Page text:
With Asian demand for milling oats growing due to changing diets and the nutritional value of oats, GRDC has announced three new research projects to help Australian growers meet the needs of this comparatively small but expanding market.
GRDC manager of barley and coarse grains Dr Brett Ford says GRDC has invested $2.25 million over three years in three national research projects to maintain a consistent supply of milling oats.
“Oats are Australia’s fourth-largest cereal crop after wheat, barley and sorghum,” Dr Ford says. “They form an important part of crop rotations and are valued for their frost tolerance and competitiveness against weeds.”
But he says the rate of total yield genetic gain in oats is less than for other winter cereals such as wheat and barley, which are currently at 0.6 per cent per year. The new investments will improve and protect grain yields, with the ultimate aim of lifting the genetic gain in oats to similar levels, he says.
Growth and development
The first investment will look at the oat varieties currently available to ensure their growth and development is optimal for where they are planted.
CSIRO Agriculture and Food scientist Dr Ben Trevaskis, who leads the research, says the time of year when cereal crops flower and produce grain must coincide with optimal seasonal conditions for growers to achieve maximum grain yields and optimal quality.
“Variation in the time of flowering allows breeders to produce oat varieties suited to specific regions, climates and management practices.
“Genes that underlie this variation have been identified in wheat and barley, including genes that modify vernalisation (a requirement for the plant to be exposed to a period of cold during winter) and photoperiod (a requirement for a certain day length).”
Dr Trevaskis says knowledge of these ‘phenology’ genes is being applied to wheat and barley breeding and is used to develop gene-based models that predict when specific cultivars or varieties will flower at different sites or sowing dates, which can inform crop management decisions.
“Less is known about the genetic control of phenology in oats, though phenology underpins both adaptation and year-to-year environmental impacts on milling quality,” he says.
“An improved knowledge of the genetic control of oat phenology has the potential to drive gains in breeding and contribute to the development of new crop management tools.”
Dr Trevaskis says a first step for the research will be to survey genetic variation in global and Australian oat varieties. This information, together with pedigree records, will be used to develop a more-targeted oat ‘diversity panel’ that captures genetic diversity while also being relevant to Australian growers.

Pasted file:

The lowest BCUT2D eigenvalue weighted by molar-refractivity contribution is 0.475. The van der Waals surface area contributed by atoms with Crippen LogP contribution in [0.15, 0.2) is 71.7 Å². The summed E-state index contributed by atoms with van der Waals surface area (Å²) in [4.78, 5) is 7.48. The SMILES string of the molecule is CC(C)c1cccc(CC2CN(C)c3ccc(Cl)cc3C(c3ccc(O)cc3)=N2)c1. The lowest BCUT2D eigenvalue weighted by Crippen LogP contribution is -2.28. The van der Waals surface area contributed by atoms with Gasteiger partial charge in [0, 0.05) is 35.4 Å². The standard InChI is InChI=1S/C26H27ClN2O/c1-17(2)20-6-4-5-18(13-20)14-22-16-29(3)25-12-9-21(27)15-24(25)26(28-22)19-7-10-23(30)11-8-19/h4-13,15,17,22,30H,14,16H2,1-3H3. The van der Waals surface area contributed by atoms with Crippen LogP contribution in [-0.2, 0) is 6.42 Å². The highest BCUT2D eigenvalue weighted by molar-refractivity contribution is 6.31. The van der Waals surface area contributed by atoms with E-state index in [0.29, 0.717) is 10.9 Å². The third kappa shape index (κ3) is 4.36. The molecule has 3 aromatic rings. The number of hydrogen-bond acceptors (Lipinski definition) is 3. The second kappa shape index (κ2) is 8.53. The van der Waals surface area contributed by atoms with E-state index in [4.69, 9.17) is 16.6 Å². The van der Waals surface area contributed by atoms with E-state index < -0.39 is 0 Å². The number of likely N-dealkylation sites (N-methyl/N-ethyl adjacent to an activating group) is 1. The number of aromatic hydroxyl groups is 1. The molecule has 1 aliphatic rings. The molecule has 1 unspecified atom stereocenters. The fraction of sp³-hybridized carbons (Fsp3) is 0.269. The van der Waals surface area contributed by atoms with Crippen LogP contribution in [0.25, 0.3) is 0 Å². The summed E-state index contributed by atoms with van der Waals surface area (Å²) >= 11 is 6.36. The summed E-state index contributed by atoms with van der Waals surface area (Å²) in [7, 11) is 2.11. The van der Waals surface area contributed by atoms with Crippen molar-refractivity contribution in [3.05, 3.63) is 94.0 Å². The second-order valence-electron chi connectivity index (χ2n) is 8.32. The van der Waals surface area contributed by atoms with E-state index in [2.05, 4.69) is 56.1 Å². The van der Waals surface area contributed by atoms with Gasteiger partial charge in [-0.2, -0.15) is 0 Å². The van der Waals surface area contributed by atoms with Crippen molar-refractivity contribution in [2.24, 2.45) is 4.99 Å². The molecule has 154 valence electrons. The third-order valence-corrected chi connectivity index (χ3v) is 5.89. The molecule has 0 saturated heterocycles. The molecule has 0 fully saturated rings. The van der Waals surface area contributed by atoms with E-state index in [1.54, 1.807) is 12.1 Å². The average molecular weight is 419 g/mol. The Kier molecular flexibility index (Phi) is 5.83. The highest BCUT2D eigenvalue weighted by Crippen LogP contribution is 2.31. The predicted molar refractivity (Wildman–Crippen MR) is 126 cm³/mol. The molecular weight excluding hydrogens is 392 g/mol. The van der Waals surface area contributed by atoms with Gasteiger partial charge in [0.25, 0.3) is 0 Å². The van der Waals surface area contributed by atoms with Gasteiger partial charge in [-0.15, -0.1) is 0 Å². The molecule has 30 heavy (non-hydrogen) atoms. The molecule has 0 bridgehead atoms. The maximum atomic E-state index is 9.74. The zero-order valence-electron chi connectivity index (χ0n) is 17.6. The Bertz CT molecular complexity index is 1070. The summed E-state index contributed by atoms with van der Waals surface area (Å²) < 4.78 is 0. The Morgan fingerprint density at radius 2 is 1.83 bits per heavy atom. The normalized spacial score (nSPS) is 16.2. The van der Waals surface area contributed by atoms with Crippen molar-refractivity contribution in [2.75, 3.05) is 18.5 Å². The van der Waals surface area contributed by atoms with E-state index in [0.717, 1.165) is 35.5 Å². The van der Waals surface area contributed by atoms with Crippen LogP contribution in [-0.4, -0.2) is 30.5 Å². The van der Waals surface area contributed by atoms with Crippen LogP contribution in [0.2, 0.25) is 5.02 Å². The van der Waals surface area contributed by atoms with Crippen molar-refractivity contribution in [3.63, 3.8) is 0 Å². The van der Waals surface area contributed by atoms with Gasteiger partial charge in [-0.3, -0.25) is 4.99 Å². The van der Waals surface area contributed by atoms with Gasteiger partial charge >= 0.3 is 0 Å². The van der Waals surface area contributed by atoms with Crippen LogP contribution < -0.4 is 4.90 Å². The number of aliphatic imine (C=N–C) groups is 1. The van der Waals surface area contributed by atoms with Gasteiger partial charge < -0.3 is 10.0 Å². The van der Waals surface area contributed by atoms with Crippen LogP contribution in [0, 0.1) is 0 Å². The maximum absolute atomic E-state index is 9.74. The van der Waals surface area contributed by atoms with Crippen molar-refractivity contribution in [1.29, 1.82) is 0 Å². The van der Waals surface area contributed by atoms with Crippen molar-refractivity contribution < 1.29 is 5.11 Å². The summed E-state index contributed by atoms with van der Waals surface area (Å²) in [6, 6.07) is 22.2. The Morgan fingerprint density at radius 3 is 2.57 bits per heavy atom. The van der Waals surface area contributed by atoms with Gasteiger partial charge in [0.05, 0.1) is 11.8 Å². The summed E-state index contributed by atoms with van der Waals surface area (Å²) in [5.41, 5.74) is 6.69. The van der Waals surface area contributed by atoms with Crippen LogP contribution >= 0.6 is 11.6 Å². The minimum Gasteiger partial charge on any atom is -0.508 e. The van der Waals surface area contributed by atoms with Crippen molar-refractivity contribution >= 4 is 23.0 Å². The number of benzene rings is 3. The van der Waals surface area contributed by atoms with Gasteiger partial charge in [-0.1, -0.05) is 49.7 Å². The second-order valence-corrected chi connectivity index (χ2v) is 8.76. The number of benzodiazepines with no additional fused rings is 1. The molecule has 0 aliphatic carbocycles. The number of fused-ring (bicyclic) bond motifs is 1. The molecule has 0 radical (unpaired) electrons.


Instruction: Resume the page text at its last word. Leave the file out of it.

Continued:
“The phenology of the core diversity panel will be assayed in controlled-growth conditions to resolve genes that control sensitivity to vernalisation, photoperiod or inherent earliness,” he says.
“Central to this analysis will be to better understand the function of the gene networks controlling flowering.”
Dr Trevaskis will then send the gene marker information to oat breeders to help better select parents and predict the outcomes of crosses.
A second research investment seeks to identify new sources of genetic resistance to Septoria avenae blotch and better understand how the pathogen evolves and becomes virulent in oats.
The University of Adelaide’s Dr Tim Sutton, who leads this investment in partnership with the South Australian Research and Development Institute (SARDI), says Septoria avenae blotch is a significant oat disease, especially in Western Australia where almost all oat crops have some level of infection.
“Septoria avenae blotch in oats is caused by a different species to the one that impacts wheat. In oats, the disease causes significant yield loss, but also impacts grain quality attributes such as increased screenings and dark spots on groats,” Dr Sutton says.
“The Septoria pathogen population is diverse and the plant genetic resistance is complicated, making breeding for durable resistance difficult.
“Although annual field screening for novel sources of resistance to Septoria has been an ongoing activity of the National Oat Breeding Program, this new investment will expand that effort, providing additional resources to characterise disease resistance genetics.”
Accordingly, the University of Adelaide and SARDI team will investigate the evolution and virulence of the pathogen population and expand the search for novel sources of resistance.
This should provide oat breeders with new germplasm and tools to breed varieties with durable resistance to Septoria.
The third investment is focused on expanding the genomic resources for oat breeders and pre-breeders.
Murdoch University’s Professor Chengdao Li says although demand for oats is expected to increase, the yield gains achieved in oats have not kept pace with other cereals.
“A key limiting factor has been the lack of modern genomic and genotyping resources,” Professor Li says.
Recently, an international consortium consisting of members from the UK, Germany, Sweden, Finland, China, Canada, the US and Australia came together and resolved to sequence multiple oat genotypes to develop modern oat genomic resources and construct an oat pan-genome (up to 20 different varieties).
As part of the international consortium, Professor Li says, this research will sequence and assemble three oat genomes, including two Australian varieties – Bannister (PBR) and Bilby (PBR) – which cover the diversity of Australian oat breeding germplasm, and one landrace oat genotype.
“The consortium will also sequence multiple relevant cultivars from their constituent countries as well as other diverse genotypes,” he says.
Professor Li says the work will help accelerate gene discovery, facilitate genome analysis and fast-track the development and application of genomics-based tools to support oat breeding.